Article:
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Basic Tanning Certification
Indoor Salon Certification
Regulatory Information
Business Resources
 
Basic Tanning Certification Chapters
Your Skin, The Largest Organ
Understanding Ultraviolet Radiation
Tanning Lamps, A Brief Description
The Tanning Process
Skincare

Understanding MED and MMD

Determining an Exposure Schedule
Photosensitizers
Risks of Overexposure
State and Federal Regulations
Understanding Eye Protection
Equipment Sanitation
Equipment Operating Procedures
Tanning Salon Professionalism

Chapter 10
State and Federal Regulations

· FDA
· FTC
· State

In addition to various state and local tanning regulations, the Food and Drug Administration (FDA) and the Federal Trade Commission (FTC) share the responsibility of regulating sunlamps and tanning devices. The FDA typically enforces regulations that deal with the labeling and manufacturing of tanning devices; the FTC investigates false, misleading and deceptive advertising claims about the devices. When these agencies determine that a label on a tanning unit does not comply with the regulations or that advertisements are not truthful, they have the authority to take corrective action. Ultimately, the FDA can remove products from the marketplace.

THE FOOD AND DRUG ADMINISTRATION

Performance Standards For Sunlamps
If the proper procedures are not followed, indoor tanning can have negative consequences. Because of this, the FDA developed stringent rules and regulations that govern the manufacturing and use of devices for indoor tanning.

The initial performance standard for sunlamp products (including tanning units) published in the Federal Register became effective for all tanning devices on May 7, 1980. The regulation was designed primarily to promote the safety of home sunlamps. It was developed after a long period of both public and industry commentary.

When the indoor tanning industry began to boom, the FDA revisited its regulations by completing a further investigation on the use of indoor tanning devices. The FDA became concerned with the potential for injury, since use of the products had resulted in several injuries, ranging from “severe sunburn” from overexposure to the ultraviolet radiation to cuts from broken lamps.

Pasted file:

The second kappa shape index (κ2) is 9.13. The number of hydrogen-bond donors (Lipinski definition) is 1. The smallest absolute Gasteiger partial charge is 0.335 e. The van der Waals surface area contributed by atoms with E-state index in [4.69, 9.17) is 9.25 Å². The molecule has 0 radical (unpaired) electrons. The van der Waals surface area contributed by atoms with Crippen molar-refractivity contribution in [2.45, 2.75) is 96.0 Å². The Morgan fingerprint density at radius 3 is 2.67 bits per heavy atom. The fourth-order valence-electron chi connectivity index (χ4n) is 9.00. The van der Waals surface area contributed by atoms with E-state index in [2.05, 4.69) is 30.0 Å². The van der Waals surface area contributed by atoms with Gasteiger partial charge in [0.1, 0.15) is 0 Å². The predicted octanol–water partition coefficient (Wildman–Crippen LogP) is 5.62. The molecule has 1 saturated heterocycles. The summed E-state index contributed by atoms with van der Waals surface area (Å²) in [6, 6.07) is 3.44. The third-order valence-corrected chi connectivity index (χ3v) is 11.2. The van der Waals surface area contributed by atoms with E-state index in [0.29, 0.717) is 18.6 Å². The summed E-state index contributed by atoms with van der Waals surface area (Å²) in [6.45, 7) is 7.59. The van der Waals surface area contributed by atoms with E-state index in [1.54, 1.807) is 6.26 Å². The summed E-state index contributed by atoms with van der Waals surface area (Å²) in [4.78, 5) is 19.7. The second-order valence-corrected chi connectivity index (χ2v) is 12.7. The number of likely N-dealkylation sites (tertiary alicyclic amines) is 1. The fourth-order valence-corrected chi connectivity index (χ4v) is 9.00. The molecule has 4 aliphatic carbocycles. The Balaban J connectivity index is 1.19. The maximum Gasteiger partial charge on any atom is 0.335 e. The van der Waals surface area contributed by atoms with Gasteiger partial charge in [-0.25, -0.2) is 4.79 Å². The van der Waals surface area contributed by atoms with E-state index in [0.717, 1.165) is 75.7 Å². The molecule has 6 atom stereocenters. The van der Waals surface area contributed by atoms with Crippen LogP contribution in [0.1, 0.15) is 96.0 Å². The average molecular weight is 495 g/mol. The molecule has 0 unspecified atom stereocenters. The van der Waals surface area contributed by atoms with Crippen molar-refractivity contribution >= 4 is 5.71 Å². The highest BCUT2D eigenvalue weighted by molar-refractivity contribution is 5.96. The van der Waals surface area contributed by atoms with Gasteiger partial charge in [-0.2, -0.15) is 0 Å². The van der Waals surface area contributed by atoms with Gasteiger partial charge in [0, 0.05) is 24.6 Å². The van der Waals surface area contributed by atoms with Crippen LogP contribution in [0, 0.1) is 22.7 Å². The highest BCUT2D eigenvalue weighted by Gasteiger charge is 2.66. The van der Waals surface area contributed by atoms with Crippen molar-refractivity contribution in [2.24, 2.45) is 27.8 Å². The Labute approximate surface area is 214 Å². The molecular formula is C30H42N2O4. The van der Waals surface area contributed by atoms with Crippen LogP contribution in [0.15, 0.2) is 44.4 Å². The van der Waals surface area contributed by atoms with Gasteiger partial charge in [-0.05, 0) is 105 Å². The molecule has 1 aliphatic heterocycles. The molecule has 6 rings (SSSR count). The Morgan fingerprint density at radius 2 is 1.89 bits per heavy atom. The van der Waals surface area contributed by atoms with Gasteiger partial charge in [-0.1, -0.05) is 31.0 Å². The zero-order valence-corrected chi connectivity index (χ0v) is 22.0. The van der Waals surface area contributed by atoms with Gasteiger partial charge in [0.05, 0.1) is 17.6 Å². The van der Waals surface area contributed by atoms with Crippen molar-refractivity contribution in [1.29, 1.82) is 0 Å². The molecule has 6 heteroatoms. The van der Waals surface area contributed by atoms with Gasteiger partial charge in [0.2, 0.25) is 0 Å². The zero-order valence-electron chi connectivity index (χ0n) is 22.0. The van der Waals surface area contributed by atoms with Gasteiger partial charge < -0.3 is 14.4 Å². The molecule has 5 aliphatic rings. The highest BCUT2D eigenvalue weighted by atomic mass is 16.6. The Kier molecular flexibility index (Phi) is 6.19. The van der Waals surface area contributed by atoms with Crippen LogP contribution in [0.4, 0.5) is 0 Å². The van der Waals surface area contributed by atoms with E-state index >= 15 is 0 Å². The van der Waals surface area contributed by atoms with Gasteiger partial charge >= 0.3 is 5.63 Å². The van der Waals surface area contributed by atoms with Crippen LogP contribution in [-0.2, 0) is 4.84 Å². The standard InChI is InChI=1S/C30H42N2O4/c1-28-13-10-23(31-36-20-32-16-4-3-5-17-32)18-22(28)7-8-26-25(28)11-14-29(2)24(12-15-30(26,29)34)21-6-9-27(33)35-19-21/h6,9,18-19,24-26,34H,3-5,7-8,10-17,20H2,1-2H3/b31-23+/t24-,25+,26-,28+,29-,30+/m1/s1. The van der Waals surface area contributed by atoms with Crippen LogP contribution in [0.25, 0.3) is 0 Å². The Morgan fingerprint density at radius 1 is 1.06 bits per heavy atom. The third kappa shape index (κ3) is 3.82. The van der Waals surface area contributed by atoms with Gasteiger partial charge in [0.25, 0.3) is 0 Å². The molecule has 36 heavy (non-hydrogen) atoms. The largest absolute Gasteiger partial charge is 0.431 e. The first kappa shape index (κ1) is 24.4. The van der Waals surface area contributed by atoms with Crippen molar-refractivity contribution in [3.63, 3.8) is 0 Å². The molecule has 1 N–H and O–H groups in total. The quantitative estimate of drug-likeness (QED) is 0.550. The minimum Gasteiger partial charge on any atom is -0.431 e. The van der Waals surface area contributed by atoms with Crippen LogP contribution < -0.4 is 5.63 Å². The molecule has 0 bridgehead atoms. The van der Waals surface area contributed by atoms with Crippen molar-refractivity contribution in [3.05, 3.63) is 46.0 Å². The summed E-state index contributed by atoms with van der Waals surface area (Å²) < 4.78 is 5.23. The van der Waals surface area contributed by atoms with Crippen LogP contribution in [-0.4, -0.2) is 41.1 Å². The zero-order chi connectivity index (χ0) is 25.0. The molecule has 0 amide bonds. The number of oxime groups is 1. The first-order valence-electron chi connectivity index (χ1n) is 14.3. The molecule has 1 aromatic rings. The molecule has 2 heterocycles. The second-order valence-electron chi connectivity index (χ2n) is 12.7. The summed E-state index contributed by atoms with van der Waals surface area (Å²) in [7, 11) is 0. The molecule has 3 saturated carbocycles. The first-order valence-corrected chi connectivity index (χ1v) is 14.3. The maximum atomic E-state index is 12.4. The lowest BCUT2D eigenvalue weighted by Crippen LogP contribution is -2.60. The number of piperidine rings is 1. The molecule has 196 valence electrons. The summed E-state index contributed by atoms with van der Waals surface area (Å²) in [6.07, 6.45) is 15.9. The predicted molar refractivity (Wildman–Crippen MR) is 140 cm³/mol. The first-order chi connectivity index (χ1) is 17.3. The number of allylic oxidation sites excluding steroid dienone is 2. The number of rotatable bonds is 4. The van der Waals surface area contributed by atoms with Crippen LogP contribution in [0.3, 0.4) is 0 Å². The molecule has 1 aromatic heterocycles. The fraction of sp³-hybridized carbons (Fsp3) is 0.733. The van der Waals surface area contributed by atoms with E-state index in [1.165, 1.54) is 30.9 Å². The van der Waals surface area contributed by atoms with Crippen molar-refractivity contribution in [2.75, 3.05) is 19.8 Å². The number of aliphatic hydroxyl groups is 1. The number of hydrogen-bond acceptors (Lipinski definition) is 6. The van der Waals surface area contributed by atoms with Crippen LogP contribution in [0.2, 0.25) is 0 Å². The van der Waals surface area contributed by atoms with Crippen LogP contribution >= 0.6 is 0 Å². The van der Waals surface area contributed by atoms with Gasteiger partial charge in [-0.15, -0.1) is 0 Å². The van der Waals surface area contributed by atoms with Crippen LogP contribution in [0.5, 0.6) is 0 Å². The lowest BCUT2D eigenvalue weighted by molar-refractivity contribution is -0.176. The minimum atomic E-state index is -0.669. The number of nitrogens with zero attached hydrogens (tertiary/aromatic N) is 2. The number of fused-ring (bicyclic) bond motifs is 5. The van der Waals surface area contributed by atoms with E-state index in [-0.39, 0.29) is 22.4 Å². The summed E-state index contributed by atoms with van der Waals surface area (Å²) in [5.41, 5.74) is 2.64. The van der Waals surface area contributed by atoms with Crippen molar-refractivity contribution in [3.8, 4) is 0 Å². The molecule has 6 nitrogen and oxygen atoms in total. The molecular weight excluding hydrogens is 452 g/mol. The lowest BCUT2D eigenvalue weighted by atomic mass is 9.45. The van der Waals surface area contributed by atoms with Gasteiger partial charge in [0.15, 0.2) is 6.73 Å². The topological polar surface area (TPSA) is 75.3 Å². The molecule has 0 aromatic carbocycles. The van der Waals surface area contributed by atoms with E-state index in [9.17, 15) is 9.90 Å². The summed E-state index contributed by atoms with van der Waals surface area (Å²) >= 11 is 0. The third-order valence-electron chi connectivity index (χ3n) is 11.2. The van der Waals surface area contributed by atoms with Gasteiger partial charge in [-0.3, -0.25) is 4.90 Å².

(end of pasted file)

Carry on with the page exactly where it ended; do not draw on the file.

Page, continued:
It became apparent that additional safety precautions were needed beyond those required by the standard. Therefore, the standard was amended in 1985; the new version became applicable for all tanning devices manufactured on or after Sept. 8, 1986. All sunlamp products must have a warning label, an accurate timer, an emergency stop control, and include an exposure schedule and protective goggles. To review the Performance Standard for Sunlamp and Sunlamp Product, 21 CFR 1040.20 - click here

Salon owners need to remember that if any products pose a risk to the health of users, the FDA is prepared and authorized to take regulatory action. Safety may be enforced through mandatory or voluntary recalls, injunctions, and imposition of fines or seizure of the products.

Although these regulations were written specifically for manufacturers, salon owners and operators should be familiar with the rules to help them run a secure and more comfortable salon. Knowledge of the regulations also will prove beneficial when educating salon employees and customers.

To view the FDA Laws, Regulations and Standards pertaining to tanning click here

THE FEDERAL TRADE COMMISSION
Tanning salon owners and operators are governed by laws that are based at the local, state and federal levels. When discussing federal guidelines, most people realize the FDA is a governing body. Its guidelines typically deal with the recommended manufacturing, labeling and usage of tanning equipment. However, when considering federal rules, all tanning facility owners and operators also fall under additional restrictions enforced by the Federal Trade Commission (FTC).